Beeching’s alteration was part of that Bowdlerisation and rewriting of Shakespeare that had been in place since the late seventeenth century. The inclusion of Blake’s stanzas alongside Shakespeare, however, marked clearly that some readers saw the poem as a work which celebrated England. This was something that was not altogether clear in Blake’s own Preface to Milton. In the prose introduction to his poem, Blake criticised “hirelings” in the camp, the court, and universities who sought to promote physical war instead of the mental fight which the poet thought necessary to build Jerusalem in England’s green and pleasant land. Blake’s critical opinions would slowly be erased during the early twentieth century by editors such as Beeching, who also provided the title for Blake’s stanzas in a slightly later collection, Lyra Sacra, where he published the stanzas as The New Jerusalem.

Sir Herbert Parry

Beeching’s influence was significant. The first setting of Blake’s words to music came not in 1916 with Parry, but almost a decade earlier when Henry Walford Davies used both the stanzas and the modified lines from Shakespeare alongside Arthur Hugh Clough’s “Green Fields of England”. Walford Davies, most famous today for his arrangement of “The Holly and the Ivy”, was born in Oswestry, Shropshire, and began his own musical career as a chorister and then organist at St George’s Chapel, Windsor. He studied at the Royal College of Music where he met Parry, establishing a lifelong friendship. Walford Davies would eventually be appointed Master of the King’s Music in 1934 and first set “And did those feet” to music in 1907. It was first performed at the Morecombe Festival in 1908 and published with the Clough and Shakespeare settings as England’s Pleasant Land. Walford Davies’s piece is very different to Parry’s, being a much gentler version than the more famous later hymn. He was also one of the first composers to set Blake’s work to music with his composition The Lamb from Songs of Innocence in 1897.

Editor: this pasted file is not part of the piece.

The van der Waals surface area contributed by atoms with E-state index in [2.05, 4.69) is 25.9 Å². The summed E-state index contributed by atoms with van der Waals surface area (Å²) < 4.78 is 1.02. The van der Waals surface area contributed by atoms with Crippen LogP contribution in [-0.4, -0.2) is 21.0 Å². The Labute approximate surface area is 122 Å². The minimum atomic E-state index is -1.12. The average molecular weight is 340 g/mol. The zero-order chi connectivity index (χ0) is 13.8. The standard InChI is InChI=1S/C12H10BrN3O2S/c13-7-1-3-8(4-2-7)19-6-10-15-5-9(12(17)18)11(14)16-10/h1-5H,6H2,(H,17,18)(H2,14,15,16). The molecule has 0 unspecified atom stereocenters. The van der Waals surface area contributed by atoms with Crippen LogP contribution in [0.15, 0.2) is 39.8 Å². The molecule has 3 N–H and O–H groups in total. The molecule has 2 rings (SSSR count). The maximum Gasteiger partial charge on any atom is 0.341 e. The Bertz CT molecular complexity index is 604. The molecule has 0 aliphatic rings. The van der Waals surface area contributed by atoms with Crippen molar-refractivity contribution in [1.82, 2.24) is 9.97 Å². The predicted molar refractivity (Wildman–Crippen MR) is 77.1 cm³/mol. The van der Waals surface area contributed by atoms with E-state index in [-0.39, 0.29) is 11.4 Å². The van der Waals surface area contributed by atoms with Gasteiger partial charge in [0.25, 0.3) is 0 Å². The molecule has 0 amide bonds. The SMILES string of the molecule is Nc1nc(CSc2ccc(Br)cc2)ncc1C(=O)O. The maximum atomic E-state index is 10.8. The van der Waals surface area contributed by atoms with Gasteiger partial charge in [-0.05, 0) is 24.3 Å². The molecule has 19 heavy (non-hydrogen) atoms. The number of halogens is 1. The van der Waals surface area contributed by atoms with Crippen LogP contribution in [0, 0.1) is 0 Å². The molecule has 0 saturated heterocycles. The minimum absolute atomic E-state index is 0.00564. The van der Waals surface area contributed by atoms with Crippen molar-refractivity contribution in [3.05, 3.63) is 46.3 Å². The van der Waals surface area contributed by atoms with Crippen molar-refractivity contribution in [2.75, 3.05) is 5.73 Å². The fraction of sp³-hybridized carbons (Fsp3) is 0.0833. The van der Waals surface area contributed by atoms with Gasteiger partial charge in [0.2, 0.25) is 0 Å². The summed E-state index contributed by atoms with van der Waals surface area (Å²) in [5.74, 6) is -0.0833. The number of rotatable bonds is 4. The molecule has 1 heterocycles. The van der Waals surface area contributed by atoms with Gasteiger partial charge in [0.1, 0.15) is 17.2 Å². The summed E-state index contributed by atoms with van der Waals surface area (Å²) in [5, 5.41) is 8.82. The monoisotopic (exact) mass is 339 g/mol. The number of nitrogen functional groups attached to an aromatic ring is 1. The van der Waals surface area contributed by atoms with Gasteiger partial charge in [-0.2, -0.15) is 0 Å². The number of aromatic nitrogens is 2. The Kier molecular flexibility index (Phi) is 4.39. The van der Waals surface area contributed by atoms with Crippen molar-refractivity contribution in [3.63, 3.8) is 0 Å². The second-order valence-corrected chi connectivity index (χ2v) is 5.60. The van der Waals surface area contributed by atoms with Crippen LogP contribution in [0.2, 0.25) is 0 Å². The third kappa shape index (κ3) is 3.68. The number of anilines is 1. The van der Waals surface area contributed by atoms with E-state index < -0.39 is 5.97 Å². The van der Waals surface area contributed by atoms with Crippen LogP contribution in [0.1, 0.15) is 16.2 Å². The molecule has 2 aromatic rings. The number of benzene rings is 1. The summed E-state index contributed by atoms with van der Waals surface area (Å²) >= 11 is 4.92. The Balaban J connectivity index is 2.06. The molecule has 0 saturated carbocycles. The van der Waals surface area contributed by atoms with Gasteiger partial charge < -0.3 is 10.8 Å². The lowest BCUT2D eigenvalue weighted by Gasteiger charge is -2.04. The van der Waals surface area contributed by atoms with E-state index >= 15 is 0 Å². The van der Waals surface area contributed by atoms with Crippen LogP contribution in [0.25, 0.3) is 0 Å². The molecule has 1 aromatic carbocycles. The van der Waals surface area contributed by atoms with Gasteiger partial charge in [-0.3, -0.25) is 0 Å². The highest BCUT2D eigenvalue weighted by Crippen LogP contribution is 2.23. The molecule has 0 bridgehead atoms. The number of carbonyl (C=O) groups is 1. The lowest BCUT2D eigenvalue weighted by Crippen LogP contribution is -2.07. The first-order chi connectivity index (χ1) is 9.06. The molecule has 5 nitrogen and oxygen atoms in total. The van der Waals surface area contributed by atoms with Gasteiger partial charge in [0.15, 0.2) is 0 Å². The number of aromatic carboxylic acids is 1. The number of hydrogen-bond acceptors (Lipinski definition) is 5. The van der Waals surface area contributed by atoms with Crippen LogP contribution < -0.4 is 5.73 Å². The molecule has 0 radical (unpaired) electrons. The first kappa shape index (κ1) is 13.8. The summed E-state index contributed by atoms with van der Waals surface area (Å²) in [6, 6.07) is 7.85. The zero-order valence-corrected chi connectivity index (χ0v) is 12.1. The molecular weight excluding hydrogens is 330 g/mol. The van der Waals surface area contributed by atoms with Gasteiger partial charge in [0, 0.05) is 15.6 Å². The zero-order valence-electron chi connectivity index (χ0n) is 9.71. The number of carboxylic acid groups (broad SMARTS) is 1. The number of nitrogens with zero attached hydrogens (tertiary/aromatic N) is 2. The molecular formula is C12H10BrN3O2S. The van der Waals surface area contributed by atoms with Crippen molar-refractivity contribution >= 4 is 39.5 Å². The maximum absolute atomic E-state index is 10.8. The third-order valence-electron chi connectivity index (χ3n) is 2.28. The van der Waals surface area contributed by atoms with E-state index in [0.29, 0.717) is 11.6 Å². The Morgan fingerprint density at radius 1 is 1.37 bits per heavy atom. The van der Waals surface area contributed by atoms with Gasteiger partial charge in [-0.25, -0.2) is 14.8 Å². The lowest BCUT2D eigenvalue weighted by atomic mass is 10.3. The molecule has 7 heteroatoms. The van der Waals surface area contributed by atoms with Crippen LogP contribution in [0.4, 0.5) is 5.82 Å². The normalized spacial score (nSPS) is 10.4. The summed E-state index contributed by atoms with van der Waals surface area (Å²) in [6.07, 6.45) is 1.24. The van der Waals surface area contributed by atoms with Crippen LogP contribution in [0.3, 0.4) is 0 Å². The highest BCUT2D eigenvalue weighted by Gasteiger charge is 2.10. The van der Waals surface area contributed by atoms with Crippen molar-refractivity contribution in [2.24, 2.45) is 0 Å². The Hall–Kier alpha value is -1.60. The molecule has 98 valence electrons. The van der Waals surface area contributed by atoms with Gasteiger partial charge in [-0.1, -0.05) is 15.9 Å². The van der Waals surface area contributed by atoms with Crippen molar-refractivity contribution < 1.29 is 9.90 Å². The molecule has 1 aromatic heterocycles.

The work of Beeching was also influential in another way. Related by marriage to the Poet Laureate Robert Bridges, Beeching’s anthologies were an inspiration for the collection produced by Bridges in 1915, The Spirit of Man. Bridges had originally practiced as a doctor before ill health forced him to retire, at which point he concentrated on his writing, eventually being appointed as Laureate in 1890. He intended his own anthology both to offer consolation to those affected by the ongoing war and also to lay the blame completely on the German states “infected or morally enslaved” by their Prussian overlords. “And did those feet” was included as poem number 411 in the section “England & Scotland”, thus completing the appropriation of enlisting rebellious Blake to the cause of English nationalism during the First World War. Bridges disliked the tune of “God Save the King”, which he considered to be of German origin, and presented Parry with a copy of The Spirit of Man, hoping that the eminent composer would create a new anthem from Blake’s words.